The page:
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Stop Freaking Out and Eat Some Damn Gluten

Food intolerances are miserable as hell. But even though figures might suggest they're increasing, we probably need to stop worrying that gluten is bad for us (read: make us fat) and get on with our lives.
April 29, 2014, 9:40pm

Food allergies are miserable. Not only can they produce debilitating, embarrassing symptoms or force you to live forever tangled in a web of food restrictions, but they can also prompt doubters and ignoramuses to brand you a neurotic hypochondriac or a celebrity-emulating sheep. Say Miley Cyrus tweets about trying gluten free, for example: Will people look at you and your gluten-free bread, thinking, If Miley extolled the virtues of bathing in botulism-enriched oxblood, would you do that too? Yeah, they probably will. It's hard out there for the intolerant.


In our age of the internet and celebrity deities, what was once a minority health issue has snowballed into a monster of a trend. Food allergies may be rising—but not as fast as this runaway train—and what with every Tom, Dick and Harry now going gluten or dairy-free, it's hard to tell what is, as the eminent gastroenterologist and chair of the Coeliac UK Health Advisory Committee, David Sanders puts it, "health or hype."

The hype side of the coin is epitomized by the Onion recently joking that 14 percent of Americans are now intolerant of the word "gluten." It is also arguably the key factor driving the meteoric rise in the 'free-from' foods sector. Gluten-free and lactose-free products once languished in the back of health food stores because they were terrible and usually tasted of melted cardboard and bile. Nowadays in supermarkets, though, sophisticated 'free-from' ranges are colonizing serious aisle space.

According to market research, the American 'free-from' sector is growing by 30 percent annually, where gluten-free was worth $10.5 billion alone just last year. In the UK, ten percent of new food brands are said to be 'free-from,' where the growth figure is 14 percent.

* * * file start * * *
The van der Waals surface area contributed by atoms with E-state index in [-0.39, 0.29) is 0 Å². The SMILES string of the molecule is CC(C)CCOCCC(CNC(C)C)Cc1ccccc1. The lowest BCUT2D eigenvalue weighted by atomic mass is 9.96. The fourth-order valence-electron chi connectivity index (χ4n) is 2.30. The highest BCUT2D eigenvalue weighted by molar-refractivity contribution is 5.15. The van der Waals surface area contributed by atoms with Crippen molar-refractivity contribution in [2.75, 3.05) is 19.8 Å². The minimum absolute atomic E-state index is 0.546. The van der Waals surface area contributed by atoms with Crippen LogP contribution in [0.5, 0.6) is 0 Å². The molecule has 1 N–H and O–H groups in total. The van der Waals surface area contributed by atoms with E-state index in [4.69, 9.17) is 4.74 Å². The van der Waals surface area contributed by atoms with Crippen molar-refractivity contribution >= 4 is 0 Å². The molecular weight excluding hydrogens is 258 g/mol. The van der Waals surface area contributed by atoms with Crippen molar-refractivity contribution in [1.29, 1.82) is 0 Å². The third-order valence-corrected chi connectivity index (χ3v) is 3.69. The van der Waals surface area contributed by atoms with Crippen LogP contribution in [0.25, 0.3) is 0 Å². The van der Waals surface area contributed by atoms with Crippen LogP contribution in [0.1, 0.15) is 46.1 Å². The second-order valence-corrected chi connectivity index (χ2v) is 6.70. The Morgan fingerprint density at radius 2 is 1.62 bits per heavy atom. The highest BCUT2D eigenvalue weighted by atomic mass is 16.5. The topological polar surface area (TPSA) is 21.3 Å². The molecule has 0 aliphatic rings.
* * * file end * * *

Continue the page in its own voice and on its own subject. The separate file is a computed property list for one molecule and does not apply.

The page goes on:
Full disclosure: I was skeptical about food intolerances before I started writing this article, but serious allergies such as celiac disease, where there's an immune response to the gluten protein and which can be tested for by doctors, is an unpleasant reality for one percent of the US and UK populations. There is no one blanket medical test or explanation for food intolerances, with reported symptoms flip-flopping between those similar to celiac disease (from diarrhea to nausea, un-godly wind, rashes, bloating and feeling tired). I reasoned that feeling bloated and a bit sleepy is just a symptom of life sometimes. I stand quite corrected.


If you talk to any medical professionals working in the field, there's a greater acceptance nowadays that intolerances really are a thing. "It's not going to go away," says Sanders. "It's a significant thing, but I wonder if we can work out the science behind it." Sanders tells me that although people's bodies really are angrily rejecting gluten left, right, and center, it's currently impossible to say which triggers are most common or how many people suffer from imagined food sensitivities.

Marianne Williams, a leading dietitian who treats patients with allergies and intolerances in the UK, says that in her clinic, "probably ten percent of our patients have a purely psychological basis for their condition, so it doesn't matter what we do with their diet, and it's not going to help because it's psychological."

This isn't to say that their symptoms are any less real—it's just not an issue that gluten-from foods can solve. She says symptoms are exacerbated by stress, by way of a graphic illustration: "If you've just eaten a load of prunes and you're about to get diarrhea, and if you sit an exam at the same time, chances are that the diarrhea is going to be ten times worse because you've got all the stress hormones being released. You've got a really messy floor if you don't get to the bathroom quickly."